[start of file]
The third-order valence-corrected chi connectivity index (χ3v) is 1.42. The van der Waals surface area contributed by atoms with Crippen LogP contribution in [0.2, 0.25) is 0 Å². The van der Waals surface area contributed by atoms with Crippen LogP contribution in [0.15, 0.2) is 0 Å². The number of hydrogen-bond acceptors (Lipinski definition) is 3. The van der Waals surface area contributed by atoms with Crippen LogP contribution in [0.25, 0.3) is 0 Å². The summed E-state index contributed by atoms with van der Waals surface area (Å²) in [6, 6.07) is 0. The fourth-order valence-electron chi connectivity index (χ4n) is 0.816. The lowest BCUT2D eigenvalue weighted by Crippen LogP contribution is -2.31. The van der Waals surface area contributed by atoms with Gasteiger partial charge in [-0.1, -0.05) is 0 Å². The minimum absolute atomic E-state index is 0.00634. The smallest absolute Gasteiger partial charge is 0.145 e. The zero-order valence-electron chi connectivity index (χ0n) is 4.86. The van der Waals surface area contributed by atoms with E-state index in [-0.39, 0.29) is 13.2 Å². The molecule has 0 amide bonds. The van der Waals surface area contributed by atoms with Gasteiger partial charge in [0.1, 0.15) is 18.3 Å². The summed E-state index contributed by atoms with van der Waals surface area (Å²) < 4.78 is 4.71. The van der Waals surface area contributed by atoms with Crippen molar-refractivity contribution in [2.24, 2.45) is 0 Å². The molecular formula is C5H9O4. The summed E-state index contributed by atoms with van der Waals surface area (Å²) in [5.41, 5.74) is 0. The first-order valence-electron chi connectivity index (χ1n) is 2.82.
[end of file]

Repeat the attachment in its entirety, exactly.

The third-order valence-corrected chi connectivity index (χ3v) is 1.42. The van der Waals surface area contributed by atoms with Crippen LogP contribution in [0.2, 0.25) is 0 Å². The van der Waals surface area contributed by atoms with Crippen LogP contribution in [0.15, 0.2) is 0 Å². The number of hydrogen-bond acceptors (Lipinski definition) is 3. The van der Waals surface area contributed by atoms with Crippen LogP contribution in [0.25, 0.3) is 0 Å². The summed E-state index contributed by atoms with van der Waals surface area (Å²) in [6, 6.07) is 0. The fourth-order valence-electron chi connectivity index (χ4n) is 0.816. The lowest BCUT2D eigenvalue weighted by Crippen LogP contribution is -2.31. The van der Waals surface area contributed by atoms with Gasteiger partial charge in [-0.1, -0.05) is 0 Å². The minimum absolute atomic E-state index is 0.00634. The smallest absolute Gasteiger partial charge is 0.145 e. The zero-order valence-electron chi connectivity index (χ0n) is 4.86. The van der Waals surface area contributed by atoms with E-state index in [-0.39, 0.29) is 13.2 Å². The molecule has 0 amide bonds. The van der Waals surface area contributed by atoms with Gasteiger partial charge in [0.1, 0.15) is 18.3 Å². The summed E-state index contributed by atoms with van der Waals surface area (Å²) < 4.78 is 4.71. The van der Waals surface area contributed by atoms with Crippen molar-refractivity contribution in [2.24, 2.45) is 0 Å². The molecular formula is C5H9O4. The summed E-state index contributed by atoms with van der Waals surface area (Å²) in [5.41, 5.74) is 0. The first-order valence-electron chi connectivity index (χ1n) is 2.82.